3. Monitor and track: an action typically done by law-enforcement. Government agencies can get input for their actions either by "suspicious" reporting done by social media platforms and their users or through using specialized software that detects dangerous profiles or events through special algorithms. Governments have started recently to build specialized teams of experts to deal with the new threats. In January 2016 The White House announced a new task force aimed at combating the spread of terrorist networks online "Countering Violent Extremism Task Force". Although the communication is not very clear on the exact future actions of the group, provisioned activities such as research, analysis, technical assistance, communications and interventions are pretty much hinting at the areas and type of actions that will be covered. According to another article from The Guardian "the British army is creating a special force of Facebook warriors, skilled in psychological operations and use of social media to engage in unconventional warfare in the information age". Again, the available information is not very clear on what are their exact tasks, but on the British Army website you can find some basic information together with the fact that they have designated a department called Media Operations and Civil Affairs. Furthermore, a controversial approach comes from Israel, a country deeply confronted with terrorist activities, that uses social media in trying to foresee future terrorist activities based on "specially developed algorithms to monitor the social media accounts" as stated by The Economist.  This way they are able to build a list of potential suspects, and in some past cases, were actually able to stop terrorists before they deployed any attack. A similar initiative has been taken by EUROPOL who established a department called EU Internet Referral Unit. According to their first and only annual report, their job is to coordinate and share the identification tasks (flagging) of terrorist and violent extremist activities, to carry out and support referrals quickly in close cooperation with the industry and to support the EU member states in the same issues. The report mentions that they have removed 8949 types of content from the web.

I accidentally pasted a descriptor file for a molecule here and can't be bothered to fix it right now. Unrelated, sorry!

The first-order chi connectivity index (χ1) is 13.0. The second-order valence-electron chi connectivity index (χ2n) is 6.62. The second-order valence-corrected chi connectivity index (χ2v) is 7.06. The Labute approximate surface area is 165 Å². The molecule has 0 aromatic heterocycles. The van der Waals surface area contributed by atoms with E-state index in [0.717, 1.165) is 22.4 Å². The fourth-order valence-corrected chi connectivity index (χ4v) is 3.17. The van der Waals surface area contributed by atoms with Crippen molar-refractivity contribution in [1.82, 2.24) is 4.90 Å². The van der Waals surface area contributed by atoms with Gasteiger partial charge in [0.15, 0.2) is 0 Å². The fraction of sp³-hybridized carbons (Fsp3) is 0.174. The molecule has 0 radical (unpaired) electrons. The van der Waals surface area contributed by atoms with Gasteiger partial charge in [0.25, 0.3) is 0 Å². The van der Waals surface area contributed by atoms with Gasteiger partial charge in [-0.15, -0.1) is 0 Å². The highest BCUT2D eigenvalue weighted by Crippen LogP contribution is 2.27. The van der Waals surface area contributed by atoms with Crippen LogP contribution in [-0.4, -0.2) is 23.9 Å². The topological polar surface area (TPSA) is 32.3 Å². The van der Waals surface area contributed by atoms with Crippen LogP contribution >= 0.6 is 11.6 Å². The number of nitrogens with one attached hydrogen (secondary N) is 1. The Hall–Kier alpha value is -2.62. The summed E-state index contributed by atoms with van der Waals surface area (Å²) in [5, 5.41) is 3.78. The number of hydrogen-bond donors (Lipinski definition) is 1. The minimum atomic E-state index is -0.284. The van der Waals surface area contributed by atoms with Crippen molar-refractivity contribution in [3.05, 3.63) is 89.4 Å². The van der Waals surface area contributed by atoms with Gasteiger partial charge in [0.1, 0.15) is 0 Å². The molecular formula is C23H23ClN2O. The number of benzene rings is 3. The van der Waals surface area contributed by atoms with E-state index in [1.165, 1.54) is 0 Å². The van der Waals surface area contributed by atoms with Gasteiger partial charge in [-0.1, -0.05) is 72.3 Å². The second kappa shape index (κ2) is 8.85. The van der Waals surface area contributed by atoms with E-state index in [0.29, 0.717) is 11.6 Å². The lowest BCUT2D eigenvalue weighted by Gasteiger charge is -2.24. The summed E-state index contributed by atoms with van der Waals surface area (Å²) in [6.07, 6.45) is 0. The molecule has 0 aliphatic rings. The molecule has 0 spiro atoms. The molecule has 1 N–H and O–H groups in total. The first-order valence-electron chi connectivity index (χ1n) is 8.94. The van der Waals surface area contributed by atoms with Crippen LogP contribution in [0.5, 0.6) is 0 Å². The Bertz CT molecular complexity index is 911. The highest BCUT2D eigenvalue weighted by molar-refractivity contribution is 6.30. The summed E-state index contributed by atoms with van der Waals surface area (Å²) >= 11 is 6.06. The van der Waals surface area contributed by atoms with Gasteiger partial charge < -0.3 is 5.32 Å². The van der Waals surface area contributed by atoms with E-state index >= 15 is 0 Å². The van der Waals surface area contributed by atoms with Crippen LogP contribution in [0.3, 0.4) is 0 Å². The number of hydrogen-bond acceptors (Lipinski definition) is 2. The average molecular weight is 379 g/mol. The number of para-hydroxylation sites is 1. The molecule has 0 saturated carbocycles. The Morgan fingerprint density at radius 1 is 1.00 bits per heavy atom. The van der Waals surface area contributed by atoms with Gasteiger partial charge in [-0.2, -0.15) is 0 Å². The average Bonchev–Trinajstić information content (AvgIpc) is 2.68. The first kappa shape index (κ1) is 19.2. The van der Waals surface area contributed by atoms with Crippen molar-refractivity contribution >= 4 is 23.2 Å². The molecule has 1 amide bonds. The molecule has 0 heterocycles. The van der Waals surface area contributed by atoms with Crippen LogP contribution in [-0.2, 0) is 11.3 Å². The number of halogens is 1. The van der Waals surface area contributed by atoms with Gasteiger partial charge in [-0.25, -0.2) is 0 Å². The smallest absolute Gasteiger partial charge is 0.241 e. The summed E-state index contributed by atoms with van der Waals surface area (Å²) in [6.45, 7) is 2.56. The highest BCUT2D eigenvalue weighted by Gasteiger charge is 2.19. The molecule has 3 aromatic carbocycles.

4. Hacking: An unorthodox approach to fight terrorism was adopted by Anonymous, the famous hacking organizations. Late 2015 after the Paris attacks, Anonymous declared war to ISIS. It's not the first or the last message posted by Anonymous on this topic but real actions have also been noticed. According to a video published by Al Jazeera, 39.000 Twitter accounts were uncovered by them and most of them closed. In other cases DDoS and other hacking attacks were reported targeting ISIS websites.